2-4 feet and 'Shishi Yatsubusa' which grows 3-5 feet in 10 years.
I have what I thought was a Japanese maple tree, but decided I don't know the difference
between a Japanese maple and a Chinese maple. Mine is green all summer then red in
the fall. My neighbor’s tree is red all summer. They are both cut leaf types. Also
do you have any advice on pruning?
I think you both have a Japanese maple. While there is a Chinese maple (Acer discolor)
it is fairly rare and the leaves are not cut leaf. As to the difference in color,
there is a difference in variety. The term Japanese maple includes a whole host of
different species and then different cultivars within the species. Acer palmatum is
the most common tree called Japanese maple. A. p. dissectum is the cut leaf form.
Many of the Japanese maples that are red in the spring turn green throughout the summer
then have great fall color. A few have been bred to hold their red color all season,
while others are variegated or have yellowish tinges. The red forms include ‘Bloodgood’--(but
if it gets too much sun it too can turn a bit green) with a standard leaf. ‘Crimson
Queen’ and 'Ever Red' are cut leaf types which should hold the red color. Regardless
of the color during the growing season, they are beautiful trees and all have outstanding
fall color. As to pruning, it all depends on the type of tree you are growing and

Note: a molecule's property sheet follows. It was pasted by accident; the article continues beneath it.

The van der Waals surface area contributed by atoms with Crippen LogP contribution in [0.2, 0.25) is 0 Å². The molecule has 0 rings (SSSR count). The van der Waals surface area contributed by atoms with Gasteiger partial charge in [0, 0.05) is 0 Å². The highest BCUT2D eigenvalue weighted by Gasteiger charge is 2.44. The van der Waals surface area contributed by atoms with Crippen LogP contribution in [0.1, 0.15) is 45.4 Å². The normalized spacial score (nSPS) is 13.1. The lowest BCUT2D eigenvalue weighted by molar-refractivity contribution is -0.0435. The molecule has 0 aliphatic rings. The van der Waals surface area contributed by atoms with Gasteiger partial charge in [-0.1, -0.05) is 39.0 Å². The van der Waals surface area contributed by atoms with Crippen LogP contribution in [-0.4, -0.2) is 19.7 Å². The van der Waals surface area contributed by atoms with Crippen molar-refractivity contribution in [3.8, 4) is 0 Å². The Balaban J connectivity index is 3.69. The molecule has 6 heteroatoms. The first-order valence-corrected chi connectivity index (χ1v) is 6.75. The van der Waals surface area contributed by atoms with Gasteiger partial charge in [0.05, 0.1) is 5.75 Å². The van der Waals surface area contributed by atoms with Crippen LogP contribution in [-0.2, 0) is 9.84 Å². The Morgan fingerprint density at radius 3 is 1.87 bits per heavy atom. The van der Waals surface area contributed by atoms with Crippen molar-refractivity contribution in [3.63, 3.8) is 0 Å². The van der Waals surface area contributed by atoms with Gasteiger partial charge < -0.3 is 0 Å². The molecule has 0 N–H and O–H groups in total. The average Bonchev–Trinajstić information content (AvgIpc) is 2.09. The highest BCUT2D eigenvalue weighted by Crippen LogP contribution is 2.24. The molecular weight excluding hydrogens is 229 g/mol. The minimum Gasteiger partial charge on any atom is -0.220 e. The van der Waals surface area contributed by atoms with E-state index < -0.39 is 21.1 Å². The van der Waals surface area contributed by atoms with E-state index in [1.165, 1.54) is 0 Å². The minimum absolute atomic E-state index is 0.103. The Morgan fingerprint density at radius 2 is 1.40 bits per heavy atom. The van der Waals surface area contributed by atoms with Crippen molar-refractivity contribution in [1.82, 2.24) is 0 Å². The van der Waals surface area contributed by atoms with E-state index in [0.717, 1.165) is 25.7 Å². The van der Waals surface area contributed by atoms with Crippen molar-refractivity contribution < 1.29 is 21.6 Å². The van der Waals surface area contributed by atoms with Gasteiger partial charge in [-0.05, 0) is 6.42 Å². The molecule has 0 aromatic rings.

its mature size. Some get no taller than three feet and cascade, while others can
get 20 feet or more in height. Selective pruning to maintain size or to open them
up can be done, but don't try to shape them into a ball or box. Pruning can be done
now if it is light pruning.
I have one very lovely, large Japanese Blood Maple and another smaller Japanese Laceleaf
Maple. Both are covered with scale. I sprayed both with a dormant oil recommended
by my local gardening store twice at a weekly interval. I then treated the soil around
the tree trunks as prescribed with Bayer Advanced Tree & Shrub Protect and feed solution.
The smaller tree has lost all its leaves and still has the ugly white droppings on
its' branches. The larger tree has some leaves curled up and still attached to the
branches. So of the limbs look like they may be dead. And this tree also still has
the ugly white droppings all over the branches. Both trees are strikingly beautiful
and I really would hate to lose either one. Is there any additional action I should
take to get and keep these trees healthy?
It is quite possible that you have killed the scale--you definitely treated with the
right products. Once scale insects die, they don't fall off and disappear--but they
are no longer causing damage. For now, do nothing. Wait until spring and see how the
plants leaf out. Then monitor the new growth and twigs for signs of scale. The imidacloprid
in the Bayer product you used should give you good protection. Usually one application
in the spring can cover you for the year.
Due to incredibly poor and rocky soil, I have planted several large containers of
Japanese maples. One of my Crimson Queens is in a container on my elevated deck, and
when we had our little bout with freezes in late March, the elevated container had